Anyways check out the video. All comments are welcome.

    Video can be found: http://www.youtube.com/watch?v=dxuZI3LqpvA
     
  3. DavidB

    DavidB

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    Hello again, just wanted to poll the community... what sort of license would you prefer be attached to this framework? Currently I'm thinking the MIT license... it's very open and will allow you all to do what you want. Would you guys/gals suggest anything else?

    Cheers!
     
  4. Mingo

    Mingo

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    Hi, this is looking very promising! Can't wait to try it out, as we're currently trialling Unity and the lack of a working (stable) navigation system for 3.0 stands out for us at the moment. Every other engine we're trialling supports them internally and will save us months of work, and something like your very impressive implementation may tip us towards Unity again!

    What I'd love to see in a navigation system is support for multiple levels (ie, a spiral staircase) instead of the traditional raycasting/masking system to generate the mesh. Will this project support that for, eg, houses with several floors or will that require setting up multiple meshes/grids like the other third-party navigation systems for Unity? I find that this quickly gets out of hand and starts crashing Unity if you require a complex multi-layered navigation mesh along with terrain navigation. They all seem to work perfectly for a simple "2d" game level, but struggle to handle more complicated levels.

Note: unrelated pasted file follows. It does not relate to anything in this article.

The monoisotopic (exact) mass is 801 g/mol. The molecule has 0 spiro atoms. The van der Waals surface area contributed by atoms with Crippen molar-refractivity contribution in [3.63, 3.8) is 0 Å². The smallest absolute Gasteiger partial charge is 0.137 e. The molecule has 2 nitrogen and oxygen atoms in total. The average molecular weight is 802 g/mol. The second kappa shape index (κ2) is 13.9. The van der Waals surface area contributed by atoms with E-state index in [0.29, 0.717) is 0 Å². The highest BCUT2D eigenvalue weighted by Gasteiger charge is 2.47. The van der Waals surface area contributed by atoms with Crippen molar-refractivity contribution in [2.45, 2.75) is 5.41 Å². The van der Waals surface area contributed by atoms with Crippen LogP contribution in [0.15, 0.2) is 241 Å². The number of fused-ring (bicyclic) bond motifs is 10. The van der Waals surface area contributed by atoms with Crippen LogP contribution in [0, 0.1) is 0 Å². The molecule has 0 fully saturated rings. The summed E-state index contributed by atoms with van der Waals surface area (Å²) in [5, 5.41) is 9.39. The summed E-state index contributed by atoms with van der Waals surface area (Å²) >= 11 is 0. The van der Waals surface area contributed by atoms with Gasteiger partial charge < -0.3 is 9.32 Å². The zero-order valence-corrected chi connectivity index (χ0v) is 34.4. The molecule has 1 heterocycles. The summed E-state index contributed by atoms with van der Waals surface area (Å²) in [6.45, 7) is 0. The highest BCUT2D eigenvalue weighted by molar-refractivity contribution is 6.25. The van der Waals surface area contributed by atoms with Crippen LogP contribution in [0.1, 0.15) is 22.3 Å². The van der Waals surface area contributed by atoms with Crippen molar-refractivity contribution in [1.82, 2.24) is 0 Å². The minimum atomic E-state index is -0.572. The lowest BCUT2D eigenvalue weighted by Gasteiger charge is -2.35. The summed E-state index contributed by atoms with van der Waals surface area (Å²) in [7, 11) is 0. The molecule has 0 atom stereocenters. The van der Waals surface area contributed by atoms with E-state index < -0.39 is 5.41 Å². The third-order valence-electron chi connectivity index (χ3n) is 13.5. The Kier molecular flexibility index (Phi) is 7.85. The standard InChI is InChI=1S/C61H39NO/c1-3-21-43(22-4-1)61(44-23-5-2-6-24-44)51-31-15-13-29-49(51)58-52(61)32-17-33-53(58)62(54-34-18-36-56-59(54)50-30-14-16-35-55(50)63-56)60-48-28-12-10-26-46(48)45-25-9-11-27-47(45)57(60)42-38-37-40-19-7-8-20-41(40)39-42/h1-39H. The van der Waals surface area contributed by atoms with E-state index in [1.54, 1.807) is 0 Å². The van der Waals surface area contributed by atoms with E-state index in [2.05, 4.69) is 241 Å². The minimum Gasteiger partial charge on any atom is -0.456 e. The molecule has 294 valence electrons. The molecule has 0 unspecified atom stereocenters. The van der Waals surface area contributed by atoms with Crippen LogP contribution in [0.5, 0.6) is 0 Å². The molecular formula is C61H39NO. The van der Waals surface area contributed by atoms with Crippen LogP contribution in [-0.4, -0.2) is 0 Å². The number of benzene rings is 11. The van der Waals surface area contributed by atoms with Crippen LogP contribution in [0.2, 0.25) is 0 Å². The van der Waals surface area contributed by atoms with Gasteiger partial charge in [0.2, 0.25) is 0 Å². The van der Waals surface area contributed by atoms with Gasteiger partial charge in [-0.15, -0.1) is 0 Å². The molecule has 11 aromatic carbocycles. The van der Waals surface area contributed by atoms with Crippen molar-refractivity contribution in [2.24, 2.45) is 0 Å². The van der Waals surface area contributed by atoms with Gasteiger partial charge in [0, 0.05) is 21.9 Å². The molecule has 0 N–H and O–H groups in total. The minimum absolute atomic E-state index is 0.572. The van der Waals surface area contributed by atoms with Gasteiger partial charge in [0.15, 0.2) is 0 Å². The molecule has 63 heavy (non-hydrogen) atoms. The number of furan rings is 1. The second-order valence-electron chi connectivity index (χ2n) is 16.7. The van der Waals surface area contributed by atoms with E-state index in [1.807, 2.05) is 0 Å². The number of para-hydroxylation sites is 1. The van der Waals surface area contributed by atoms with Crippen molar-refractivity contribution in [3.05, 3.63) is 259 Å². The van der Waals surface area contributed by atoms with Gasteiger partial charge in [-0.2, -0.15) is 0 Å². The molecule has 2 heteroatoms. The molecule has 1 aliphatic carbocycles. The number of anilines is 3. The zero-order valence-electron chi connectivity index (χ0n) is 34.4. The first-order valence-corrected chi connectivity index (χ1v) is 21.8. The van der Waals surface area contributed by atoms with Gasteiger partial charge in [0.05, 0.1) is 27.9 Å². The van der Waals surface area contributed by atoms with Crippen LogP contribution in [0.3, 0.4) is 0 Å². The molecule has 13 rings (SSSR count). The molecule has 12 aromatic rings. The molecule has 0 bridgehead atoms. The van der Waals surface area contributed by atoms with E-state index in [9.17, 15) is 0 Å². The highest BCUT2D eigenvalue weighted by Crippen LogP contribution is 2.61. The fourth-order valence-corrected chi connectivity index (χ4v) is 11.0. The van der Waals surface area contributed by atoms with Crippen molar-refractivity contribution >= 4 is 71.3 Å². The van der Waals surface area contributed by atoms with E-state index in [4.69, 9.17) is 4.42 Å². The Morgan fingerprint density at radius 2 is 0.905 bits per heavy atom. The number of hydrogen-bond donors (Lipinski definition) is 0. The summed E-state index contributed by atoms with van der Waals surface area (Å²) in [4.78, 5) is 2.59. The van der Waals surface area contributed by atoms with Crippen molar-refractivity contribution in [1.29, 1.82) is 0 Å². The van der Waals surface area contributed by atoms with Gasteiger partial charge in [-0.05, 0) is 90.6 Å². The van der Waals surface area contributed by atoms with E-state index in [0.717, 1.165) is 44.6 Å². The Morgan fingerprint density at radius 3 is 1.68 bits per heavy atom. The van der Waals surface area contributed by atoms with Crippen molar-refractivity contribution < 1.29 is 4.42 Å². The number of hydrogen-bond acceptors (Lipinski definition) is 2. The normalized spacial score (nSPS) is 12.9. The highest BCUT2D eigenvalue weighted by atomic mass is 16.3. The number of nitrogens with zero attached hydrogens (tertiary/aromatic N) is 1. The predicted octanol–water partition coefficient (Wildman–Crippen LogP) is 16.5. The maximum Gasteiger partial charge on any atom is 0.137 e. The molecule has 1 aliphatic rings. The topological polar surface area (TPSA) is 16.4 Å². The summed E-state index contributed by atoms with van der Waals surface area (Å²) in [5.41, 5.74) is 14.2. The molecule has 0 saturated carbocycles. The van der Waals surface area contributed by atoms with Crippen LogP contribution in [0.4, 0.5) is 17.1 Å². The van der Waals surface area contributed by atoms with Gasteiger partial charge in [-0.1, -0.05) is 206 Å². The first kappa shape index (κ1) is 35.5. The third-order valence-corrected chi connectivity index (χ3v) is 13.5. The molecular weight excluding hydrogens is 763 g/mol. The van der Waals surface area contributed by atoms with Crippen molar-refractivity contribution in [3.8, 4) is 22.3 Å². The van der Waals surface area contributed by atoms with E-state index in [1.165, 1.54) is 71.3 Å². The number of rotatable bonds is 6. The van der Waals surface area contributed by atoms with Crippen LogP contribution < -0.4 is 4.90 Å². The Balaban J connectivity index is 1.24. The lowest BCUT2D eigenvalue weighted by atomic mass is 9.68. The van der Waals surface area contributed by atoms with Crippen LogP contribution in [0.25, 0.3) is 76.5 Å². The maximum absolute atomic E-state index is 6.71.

The best I've seen in a game engine is the one in Shiva, where you can just click an object and choose "add to navmesh", and it will append that objects "walkable" surfaces to the existing (single) navmesh without requiring any manual setup or positioning raycast boxes, etc.

    Anyway, thanks for developing this. I feel that it is something that Unity (as a commercial engine) should support internally instead of relying on the generosity of people such as yourselves and the authors of UnitySteer/Path/A* Pathfinding etc!
     
  5. DavidB

    DavidB

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    Thanks for your comments Mingo! Much appreciated. This thread was quiet as the grave... was freaking me out :p. As for complex level support.... It's already in. Our SimpleGrid system defines a 3d matrix of points.... and thus supports multiple levels. I guess I could have made that video more complex to show that off..... I'll try to roll some video demo of that for the documentation wiki I'm putting up regarding the project. Our framework is still somewhat in its infancy... so while multiple levels are supported, it does take a bit of hand editing to bring it up to "snuff"... but it definitely works!